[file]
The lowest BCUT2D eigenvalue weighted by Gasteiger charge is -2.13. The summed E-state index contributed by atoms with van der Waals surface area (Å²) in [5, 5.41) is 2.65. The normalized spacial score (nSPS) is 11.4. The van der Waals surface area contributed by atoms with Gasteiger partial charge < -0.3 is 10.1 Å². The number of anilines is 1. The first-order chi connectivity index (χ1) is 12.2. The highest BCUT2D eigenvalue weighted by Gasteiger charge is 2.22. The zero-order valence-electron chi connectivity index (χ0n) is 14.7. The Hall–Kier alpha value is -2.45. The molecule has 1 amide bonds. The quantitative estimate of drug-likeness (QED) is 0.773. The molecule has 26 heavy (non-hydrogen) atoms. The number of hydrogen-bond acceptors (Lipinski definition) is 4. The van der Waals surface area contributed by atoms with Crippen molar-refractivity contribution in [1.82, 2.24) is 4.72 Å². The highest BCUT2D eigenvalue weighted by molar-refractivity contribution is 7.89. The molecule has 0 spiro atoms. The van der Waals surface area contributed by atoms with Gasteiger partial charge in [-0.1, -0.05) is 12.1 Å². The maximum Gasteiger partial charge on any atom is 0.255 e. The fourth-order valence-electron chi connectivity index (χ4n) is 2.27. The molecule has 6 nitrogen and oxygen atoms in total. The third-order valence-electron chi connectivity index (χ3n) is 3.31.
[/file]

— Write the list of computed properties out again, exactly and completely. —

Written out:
The lowest BCUT2D eigenvalue weighted by Gasteiger charge is -2.13. The summed E-state index contributed by atoms with van der Waals surface area (Å²) in [5, 5.41) is 2.65. The normalized spacial score (nSPS) is 11.4. The van der Waals surface area contributed by atoms with Gasteiger partial charge < -0.3 is 10.1 Å². The number of anilines is 1. The first-order chi connectivity index (χ1) is 12.2. The highest BCUT2D eigenvalue weighted by Gasteiger charge is 2.22. The zero-order valence-electron chi connectivity index (χ0n) is 14.7. The Hall–Kier alpha value is -2.45. The molecule has 1 amide bonds. The quantitative estimate of drug-likeness (QED) is 0.773. The molecule has 26 heavy (non-hydrogen) atoms. The number of hydrogen-bond acceptors (Lipinski definition) is 4. The van der Waals surface area contributed by atoms with Crippen molar-refractivity contribution in [1.82, 2.24) is 4.72 Å². The highest BCUT2D eigenvalue weighted by molar-refractivity contribution is 7.89. The molecule has 0 spiro atoms. The van der Waals surface area contributed by atoms with Gasteiger partial charge in [-0.1, -0.05) is 12.1 Å². The maximum Gasteiger partial charge on any atom is 0.255 e. The fourth-order valence-electron chi connectivity index (χ4n) is 2.27. The molecule has 6 nitrogen and oxygen atoms in total. The third-order valence-electron chi connectivity index (χ3n) is 3.31.